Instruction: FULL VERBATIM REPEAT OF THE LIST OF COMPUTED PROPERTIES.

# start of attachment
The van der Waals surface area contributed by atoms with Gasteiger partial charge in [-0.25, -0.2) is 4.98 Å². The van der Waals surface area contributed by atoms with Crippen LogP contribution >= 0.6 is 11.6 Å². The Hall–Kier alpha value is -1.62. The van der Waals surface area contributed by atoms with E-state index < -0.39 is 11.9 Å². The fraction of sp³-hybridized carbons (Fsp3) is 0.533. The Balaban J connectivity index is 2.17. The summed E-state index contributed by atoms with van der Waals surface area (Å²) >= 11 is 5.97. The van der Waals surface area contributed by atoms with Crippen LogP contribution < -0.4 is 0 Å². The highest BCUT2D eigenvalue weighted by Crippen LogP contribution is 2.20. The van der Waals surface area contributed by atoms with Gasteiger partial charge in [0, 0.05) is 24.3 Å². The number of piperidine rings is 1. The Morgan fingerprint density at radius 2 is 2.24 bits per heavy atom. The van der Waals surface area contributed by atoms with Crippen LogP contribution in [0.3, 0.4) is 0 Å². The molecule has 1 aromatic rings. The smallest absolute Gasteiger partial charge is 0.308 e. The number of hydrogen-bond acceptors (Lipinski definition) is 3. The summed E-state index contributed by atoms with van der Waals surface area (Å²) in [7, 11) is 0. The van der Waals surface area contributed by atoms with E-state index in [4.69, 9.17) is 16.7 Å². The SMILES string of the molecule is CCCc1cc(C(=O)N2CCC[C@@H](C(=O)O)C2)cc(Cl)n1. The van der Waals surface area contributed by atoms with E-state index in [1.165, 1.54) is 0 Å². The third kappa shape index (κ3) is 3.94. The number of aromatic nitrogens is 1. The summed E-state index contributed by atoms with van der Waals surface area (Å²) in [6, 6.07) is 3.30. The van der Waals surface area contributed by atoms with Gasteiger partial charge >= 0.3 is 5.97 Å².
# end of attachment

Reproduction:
The van der Waals surface area contributed by atoms with Gasteiger partial charge in [-0.25, -0.2) is 4.98 Å². The van der Waals surface area contributed by atoms with Crippen LogP contribution >= 0.6 is 11.6 Å². The Hall–Kier alpha value is -1.62. The van der Waals surface area contributed by atoms with E-state index < -0.39 is 11.9 Å². The fraction of sp³-hybridized carbons (Fsp3) is 0.533. The Balaban J connectivity index is 2.17. The summed E-state index contributed by atoms with van der Waals surface area (Å²) >= 11 is 5.97. The van der Waals surface area contributed by atoms with Crippen LogP contribution < -0.4 is 0 Å². The highest BCUT2D eigenvalue weighted by Crippen LogP contribution is 2.20. The van der Waals surface area contributed by atoms with Gasteiger partial charge in [0, 0.05) is 24.3 Å². The number of piperidine rings is 1. The Morgan fingerprint density at radius 2 is 2.24 bits per heavy atom. The van der Waals surface area contributed by atoms with Crippen LogP contribution in [0.3, 0.4) is 0 Å². The molecule has 1 aromatic rings. The smallest absolute Gasteiger partial charge is 0.308 e. The number of hydrogen-bond acceptors (Lipinski definition) is 3. The summed E-state index contributed by atoms with van der Waals surface area (Å²) in [7, 11) is 0. The van der Waals surface area contributed by atoms with E-state index in [4.69, 9.17) is 16.7 Å². The SMILES string of the molecule is CCCc1cc(C(=O)N2CCC[C@@H](C(=O)O)C2)cc(Cl)n1. The van der Waals surface area contributed by atoms with E-state index in [1.165, 1.54) is 0 Å². The third kappa shape index (κ3) is 3.94. The number of aromatic nitrogens is 1. The summed E-state index contributed by atoms with van der Waals surface area (Å²) in [6, 6.07) is 3.30. The van der Waals surface area contributed by atoms with Gasteiger partial charge >= 0.3 is 5.97 Å².